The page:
We continue to follow Tracy Whitworth, the Survivorship Care Coordinator for Cancer Treatment Centers of America in Phoenix, as she trains to become a certified professional coach through iPEC’s Coach Training Program.
Tracy, you recently completed your first on-the-ground training weekend – three very full days of learning coaching skills with iPEC. What was your biggest ah-ha moment of the weekend you’d like to share?
For me, it was becoming truly aware. The weekend intensive gave me the opportunity to recognize where my apprehensions, fears and worries stemmed from. Even more exciting was the realization that I have the power to change this and move forward. Does this mean I magically don’t still have fearful, worrying moments? Of course not. They still occur, but I am better equipped to handle these moments through awareness and support I have now built.
What are two ways you feel you will now approach your role differently with what you’ve learned in just this first weekend?
I no longer presume I have the answer to what the patient needs, as they are the only true authority in that area. While in the past, coming up with solutions for my clients was done out of good intentions to help them, I now see my role as providing them with the appropriate information they require. I can then guide them with empowering questions to assist them in realizing they have the answers on what is best for them to move forward so they are thriving in life.
What is your favorite new skill and what shifts is it creating in your client appointments?
The skill of being able to ask the appropriate questions for my client to recognize the shift they made and make attainable goals. Open-ended questions help me gain insight into the client’s perspective and often they reveal relevant details that may not have come out with a yes/no type question. For example, instead of asking “Did you take your medication?” when checking on how well they are adhering to their prescriptions, asking “How often were you able to take your medication?” tends to open up a dialogue and it also helps them to not feel judged.
Now that you’ve experienced some of the iPEC tools and approaches, what is one way you see this being of benefit to healthcare practitioners?
One of the ways I see a great benefit is patient participation. If a patient is able to come to the appropriate resolution regarding their concerns, then it would be reasonable to conclude that their adherence may be greater.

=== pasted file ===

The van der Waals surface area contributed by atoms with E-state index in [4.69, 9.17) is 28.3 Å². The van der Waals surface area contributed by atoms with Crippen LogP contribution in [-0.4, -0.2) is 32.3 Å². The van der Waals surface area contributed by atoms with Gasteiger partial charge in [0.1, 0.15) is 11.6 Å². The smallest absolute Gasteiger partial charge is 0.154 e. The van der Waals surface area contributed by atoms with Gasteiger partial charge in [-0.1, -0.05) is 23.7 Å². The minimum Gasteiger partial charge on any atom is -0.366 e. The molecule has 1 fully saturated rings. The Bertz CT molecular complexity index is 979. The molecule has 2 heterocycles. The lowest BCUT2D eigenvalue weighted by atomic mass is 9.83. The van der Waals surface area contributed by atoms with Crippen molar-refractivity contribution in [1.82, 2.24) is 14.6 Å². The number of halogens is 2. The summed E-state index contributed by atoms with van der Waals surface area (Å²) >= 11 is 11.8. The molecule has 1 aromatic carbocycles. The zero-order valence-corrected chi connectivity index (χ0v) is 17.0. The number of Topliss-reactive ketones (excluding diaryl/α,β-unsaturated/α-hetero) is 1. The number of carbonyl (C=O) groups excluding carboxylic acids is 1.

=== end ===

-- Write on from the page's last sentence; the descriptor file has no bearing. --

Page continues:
What is one shift that has occurred in your personal life as a result of the training?
Currently a shift that provided me with a greater understanding of myself is the awareness that the words I let define me in the past are just that…..words. They don’t have power over me. I have power over me.
What else, if anything, would you like to share with your followers?
Survivorship is an ongoing, evolving process and as a Survivorship Care Coordinator, I see the important role the symbiotic nature between the client and the practitioner plays. When I look at the care we provide for those going through treatment, what I see is a team of experts working together to create the best outcome for the client. As clients either return to their community in between treatments or as they come up on the end of treatment, we can now also help the client evolve so they have the confidence to take the lead in designing their journey through survivorship. I see that the symbiotic relationship of coaching and survivorship is the next step in the evolution of survivorship care…and THAT is exciting!
What an amazing journey you’ve embarked on, Tracy. I love your insight into the symbiotic nature of coaching and survivorship as well as what you noticed about how it is an evolutionary process. Next up, we explore the application of coaching and adherence to care plan recommendations.